Creating a High-Impact Content Marketing Strategy: 1 of 5
Nowhere is the truism “plan your work, and work your plan” more valuable than in the discipline of content marketing. It is crucial to establish an overarching content management strategy upfront in terms of messaging and goals.
But where the rubber truly meets the road is in the creation of a manageable content marketing calendar. This is where you set up the consistent, strategic chain of activities that will eliminate indecision from the crucial daily process of writing and production. This enables your content management team to focus on the development of impactful and relevant content, while looking to refine your calendar based on the elements that are working best.
Here’s an initial set of big-picture step to get you on your way:
Inventory your existing material for an initial brainstorm.
While you don’t want to use a blatant sales-focused approach for your content marketing program, your existing sales pieces are a great foundation for kick-starting the process. Are there pieces that could be converted to a series of blogposts with fairly minimal editing? Are there others that would lend themselves to being repurposed as a video or an infographic? This initial stage is the time to really open up the possibilities.
Identify key prospect personas and behaviors.
What types of content are your key prospects most likely to consume — and what channels are they most likely to access? Are they likely to read blogs in between assignments? Watch a quick and illustrative video on the spur of the moment? Set aside some time to review a white paper? Listen to a podcast while commuting? The more you can find out their habits and preferences, the better chance you have of designing a content calendar that dovetails with their daily agendas.
Transform customer pain points into pillars of content.
Content marketing is about creating a consistent, ongoing flow of information that communicates your brand story and key differentiators in a relevant and engaging way. So once you’ve identified the personas and behaviors of your key prospects, the next step is to answer their needs and pain points with the differentiating expertise your company has to offer.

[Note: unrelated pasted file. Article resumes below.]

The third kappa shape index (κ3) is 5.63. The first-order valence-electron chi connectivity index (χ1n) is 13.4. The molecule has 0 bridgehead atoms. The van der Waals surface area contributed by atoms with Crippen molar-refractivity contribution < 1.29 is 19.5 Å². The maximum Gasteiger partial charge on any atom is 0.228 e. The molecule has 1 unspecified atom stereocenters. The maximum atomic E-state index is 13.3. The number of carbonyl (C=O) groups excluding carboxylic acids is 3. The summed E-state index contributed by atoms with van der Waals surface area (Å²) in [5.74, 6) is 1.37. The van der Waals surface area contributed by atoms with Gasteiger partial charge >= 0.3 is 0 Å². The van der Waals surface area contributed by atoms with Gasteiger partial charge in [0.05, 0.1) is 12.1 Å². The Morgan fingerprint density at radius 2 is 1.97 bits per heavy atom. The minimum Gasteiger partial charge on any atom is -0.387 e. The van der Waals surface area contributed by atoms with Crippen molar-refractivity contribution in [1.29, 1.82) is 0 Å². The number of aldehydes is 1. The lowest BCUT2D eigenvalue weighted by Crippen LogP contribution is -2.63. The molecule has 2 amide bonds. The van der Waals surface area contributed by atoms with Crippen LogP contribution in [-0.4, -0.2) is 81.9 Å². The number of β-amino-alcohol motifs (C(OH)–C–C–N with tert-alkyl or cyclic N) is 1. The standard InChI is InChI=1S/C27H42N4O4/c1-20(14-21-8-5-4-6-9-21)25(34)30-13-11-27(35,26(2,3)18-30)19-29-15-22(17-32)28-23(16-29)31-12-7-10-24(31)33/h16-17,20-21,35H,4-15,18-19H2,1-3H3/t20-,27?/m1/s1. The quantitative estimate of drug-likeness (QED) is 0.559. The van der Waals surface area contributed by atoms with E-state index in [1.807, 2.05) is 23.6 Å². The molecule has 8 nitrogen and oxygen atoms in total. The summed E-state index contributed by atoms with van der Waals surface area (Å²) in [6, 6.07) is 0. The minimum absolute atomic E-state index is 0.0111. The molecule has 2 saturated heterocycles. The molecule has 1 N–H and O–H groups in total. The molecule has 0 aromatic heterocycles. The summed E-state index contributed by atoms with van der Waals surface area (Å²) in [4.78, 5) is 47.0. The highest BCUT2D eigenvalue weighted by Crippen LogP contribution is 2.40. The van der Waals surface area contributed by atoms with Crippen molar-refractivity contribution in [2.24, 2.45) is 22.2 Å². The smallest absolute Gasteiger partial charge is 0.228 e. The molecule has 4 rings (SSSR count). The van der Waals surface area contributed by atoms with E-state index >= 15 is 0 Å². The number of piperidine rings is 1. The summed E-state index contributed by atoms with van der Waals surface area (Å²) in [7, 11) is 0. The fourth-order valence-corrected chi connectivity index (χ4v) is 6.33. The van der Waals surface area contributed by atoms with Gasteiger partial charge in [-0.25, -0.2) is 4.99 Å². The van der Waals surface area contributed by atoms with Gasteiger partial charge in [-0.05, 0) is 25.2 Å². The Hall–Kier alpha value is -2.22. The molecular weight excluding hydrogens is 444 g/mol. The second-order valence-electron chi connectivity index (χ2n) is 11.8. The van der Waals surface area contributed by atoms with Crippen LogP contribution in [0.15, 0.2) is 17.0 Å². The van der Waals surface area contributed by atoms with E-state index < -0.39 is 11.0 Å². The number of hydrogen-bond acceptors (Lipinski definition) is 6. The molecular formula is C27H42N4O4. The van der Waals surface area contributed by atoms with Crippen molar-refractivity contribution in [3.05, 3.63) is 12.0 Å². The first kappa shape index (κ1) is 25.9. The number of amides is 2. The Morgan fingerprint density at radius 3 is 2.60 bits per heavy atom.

Map specific content to appropriate stages in your sales cycle.
The process of engaging prospects via content marketing is not unlike the logical sequencing of information you use for in-person sales. Once you’ve prioritized the pieces/topics to develops, map these pieces to the most logical points in your calendar chronology.
For instance, you could use brief blogposts and videos to generate initial inquiries and engagement. Your call-to-action could include a timely link to subscribe to an e-newsletter. These initial forays could be followed up with opt-in email offering a white papers or e-book for people who are showing interest and continuing to engage.
Other common factors that may drive your scheduling logic are seasonal trends that affect your business, the desire to create traffic for an upcoming tradeshow, or the need to create some buzz for a new product launch.
Build a flexible framework for interaction and improvement.
As with all business development processes, the biggest thing about setting up a content marketing calendar is to start using it. All you really need to get going is a simple Excel or Google spreadsheet, which you can continue to augment and refine as the content marketing effort evolves. Here are some key fields to include in your initial calendar structure:
- Date for Publication or Reuse
- Content Title/Topic
- Format (i.e. blogpost, video, white paper, webinar, etc.)
- Desired Action (by prospect)
- Distribution Channel (i.e. blog, LinkedIn, landing page, Twitter)
- Status Dates ( i.e. Draft Due, Under Review, Revision Due, Approved, Scheduled)